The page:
Pressure is growing on the Australian government to ban live exports, after footage of the slaughter of thousands of Australian sheep in Pakistan was screened on television.
The sheep had been sent to Pakistan by exporter Wellard Rural Exports, after being rejected on disease grounds by Bahrain, but were ordered to be culled by Pakistani authorities. The footage, screened on the Four Corners ‘Another Bloody Business’ programme on 5 November, showed the animals being dragged, beaten and killed with blunt knives.
Australian Greens animal welfare spokesperson Senator Lee Rhiannon and Grant Courtney from the AMIEU meat worker’ union said the revelations of brutality should serve as a “wake-up call” to the government and called for a winding down of the trade and a move towards more domestic processing along with the development of a chilled meat export business.
“Australians have been shown more shocking images of livestock brutalised in some of the worst images of animal cruelty seen on our television to date,” said Rhiannon. “To see healthy sheep loaded from Fremantle that end up battered, abused and in many cases buried alive is awful. It must be heartbreaking for the farmers who have proudly bred and raised these animals.”
Courtney, who is Newcastle & Northern Branch secretary of the AMIEU, said: “Last night’s Four Corners programme highlighted again why the live export trade must end. Over the last three decades 150 meat processing plants have closed and 40,000 meat worker jobs have been lost. Enough is enough. Australia needs to transition away from live exports as soon as possible and support the local meat processing sector.”
Animals Australia, which obtained the footage, claimed that there were “serious breaches” of the Exporter Supply Chain Assurance System (ESCAS) by the exporter, Wellard Rural Exports, and called for the Department of Agriculture, Fisheries and Forestry to take the “harshest possible action” and remove the company’s export licence.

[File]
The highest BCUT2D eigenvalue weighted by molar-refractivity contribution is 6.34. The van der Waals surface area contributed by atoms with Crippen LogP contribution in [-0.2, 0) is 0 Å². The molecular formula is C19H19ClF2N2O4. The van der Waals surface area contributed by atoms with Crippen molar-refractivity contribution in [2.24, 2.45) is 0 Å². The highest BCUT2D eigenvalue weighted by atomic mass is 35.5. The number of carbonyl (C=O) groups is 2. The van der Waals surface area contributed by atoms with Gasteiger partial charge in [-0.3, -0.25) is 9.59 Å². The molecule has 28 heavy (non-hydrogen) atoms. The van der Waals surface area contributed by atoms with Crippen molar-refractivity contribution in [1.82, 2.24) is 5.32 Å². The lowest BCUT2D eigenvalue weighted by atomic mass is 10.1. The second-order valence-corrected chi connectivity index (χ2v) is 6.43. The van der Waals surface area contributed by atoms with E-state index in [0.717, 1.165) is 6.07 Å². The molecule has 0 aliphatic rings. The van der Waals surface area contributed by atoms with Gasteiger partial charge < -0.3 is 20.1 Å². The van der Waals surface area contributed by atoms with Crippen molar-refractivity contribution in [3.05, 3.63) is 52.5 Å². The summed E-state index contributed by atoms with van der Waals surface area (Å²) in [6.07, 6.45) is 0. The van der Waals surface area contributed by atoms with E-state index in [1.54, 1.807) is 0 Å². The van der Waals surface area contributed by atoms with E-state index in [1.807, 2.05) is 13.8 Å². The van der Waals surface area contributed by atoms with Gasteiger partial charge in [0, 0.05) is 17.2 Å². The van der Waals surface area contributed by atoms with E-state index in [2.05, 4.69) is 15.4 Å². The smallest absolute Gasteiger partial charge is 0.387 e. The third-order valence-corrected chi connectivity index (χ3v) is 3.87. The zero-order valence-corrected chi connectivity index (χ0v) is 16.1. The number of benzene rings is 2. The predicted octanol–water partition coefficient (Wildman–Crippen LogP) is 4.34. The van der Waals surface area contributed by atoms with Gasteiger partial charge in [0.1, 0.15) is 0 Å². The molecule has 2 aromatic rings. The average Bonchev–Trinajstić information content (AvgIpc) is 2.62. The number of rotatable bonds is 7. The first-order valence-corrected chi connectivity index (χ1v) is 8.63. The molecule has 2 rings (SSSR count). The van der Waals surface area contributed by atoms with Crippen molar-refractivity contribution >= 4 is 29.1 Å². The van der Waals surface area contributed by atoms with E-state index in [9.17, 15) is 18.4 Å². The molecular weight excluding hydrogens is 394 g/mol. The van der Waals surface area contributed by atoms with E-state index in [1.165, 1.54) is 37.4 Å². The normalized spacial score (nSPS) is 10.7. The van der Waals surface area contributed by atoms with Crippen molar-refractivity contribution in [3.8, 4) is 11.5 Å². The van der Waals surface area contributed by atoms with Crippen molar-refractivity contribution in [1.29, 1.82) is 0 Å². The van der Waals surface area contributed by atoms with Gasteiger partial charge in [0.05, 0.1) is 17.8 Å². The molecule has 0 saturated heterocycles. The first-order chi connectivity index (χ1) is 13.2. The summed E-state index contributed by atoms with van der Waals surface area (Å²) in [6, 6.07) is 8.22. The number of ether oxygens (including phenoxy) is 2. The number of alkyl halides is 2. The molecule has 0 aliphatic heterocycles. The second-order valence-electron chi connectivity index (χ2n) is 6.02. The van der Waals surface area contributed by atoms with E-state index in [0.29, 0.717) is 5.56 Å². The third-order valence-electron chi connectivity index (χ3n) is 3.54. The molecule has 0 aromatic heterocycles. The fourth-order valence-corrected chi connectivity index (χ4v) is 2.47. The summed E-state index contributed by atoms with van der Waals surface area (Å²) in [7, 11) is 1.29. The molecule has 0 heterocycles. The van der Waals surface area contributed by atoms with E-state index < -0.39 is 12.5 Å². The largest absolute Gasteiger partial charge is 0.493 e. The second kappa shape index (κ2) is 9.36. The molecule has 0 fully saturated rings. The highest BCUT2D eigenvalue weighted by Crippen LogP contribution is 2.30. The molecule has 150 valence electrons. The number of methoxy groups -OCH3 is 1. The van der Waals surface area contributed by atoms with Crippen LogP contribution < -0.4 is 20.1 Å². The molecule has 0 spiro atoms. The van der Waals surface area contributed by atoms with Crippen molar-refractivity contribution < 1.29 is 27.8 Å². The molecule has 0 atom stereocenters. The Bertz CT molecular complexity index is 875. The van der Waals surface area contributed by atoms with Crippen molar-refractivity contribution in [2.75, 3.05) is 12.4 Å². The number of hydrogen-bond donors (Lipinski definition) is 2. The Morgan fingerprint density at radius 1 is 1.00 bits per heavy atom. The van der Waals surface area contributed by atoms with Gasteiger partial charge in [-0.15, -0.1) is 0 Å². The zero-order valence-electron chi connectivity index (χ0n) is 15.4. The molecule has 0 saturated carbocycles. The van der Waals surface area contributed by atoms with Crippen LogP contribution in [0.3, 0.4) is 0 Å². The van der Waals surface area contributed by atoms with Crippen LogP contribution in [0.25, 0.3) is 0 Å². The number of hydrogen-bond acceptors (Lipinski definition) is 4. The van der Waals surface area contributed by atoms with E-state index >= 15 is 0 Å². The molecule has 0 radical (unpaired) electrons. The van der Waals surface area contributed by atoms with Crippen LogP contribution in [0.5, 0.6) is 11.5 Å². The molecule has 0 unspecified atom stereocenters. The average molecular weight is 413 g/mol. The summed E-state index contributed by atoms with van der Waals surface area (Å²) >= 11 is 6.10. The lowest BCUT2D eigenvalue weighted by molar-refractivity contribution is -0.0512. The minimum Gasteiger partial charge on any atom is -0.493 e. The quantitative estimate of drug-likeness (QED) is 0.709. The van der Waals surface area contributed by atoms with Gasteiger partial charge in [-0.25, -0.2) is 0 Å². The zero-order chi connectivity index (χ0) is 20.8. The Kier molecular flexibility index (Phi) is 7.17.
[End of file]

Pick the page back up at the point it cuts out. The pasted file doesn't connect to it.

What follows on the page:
“It is clear that Wellard’s failure to be transparent with Pakistani authorities as to the history of this shipment was a major contributing factor to their loss of control and subsequent cruel killing of the sheep,” said Animals Australia campaign director Lyn White.
“It was entirely predictable that when Pakistan discovered they had accepted sheep rejected by another country on health fears there would be dire repercussions – especially as it would have appeared that parties had quietly colluded to keep the history of this shipment from them.”
White said that both the government and sheep producers should renounce their support of the livestock trade, pointing out that the value of domestically processed sheep is nearly 10 times higher than live export.
An Australian Greens bill to ban live exports is currently being debated in Australian parliament. However, Minister for Agriculture Fisheries and Forestry, Joe Ludwig, said that the while the cull in Pakistan was “very distressing”, it was an isolated incident and “not a reflection of the trade as a whole”.
He added that the live export trade was important to Australia and said the government would “continue to support the live export trade and all those who rely on it”.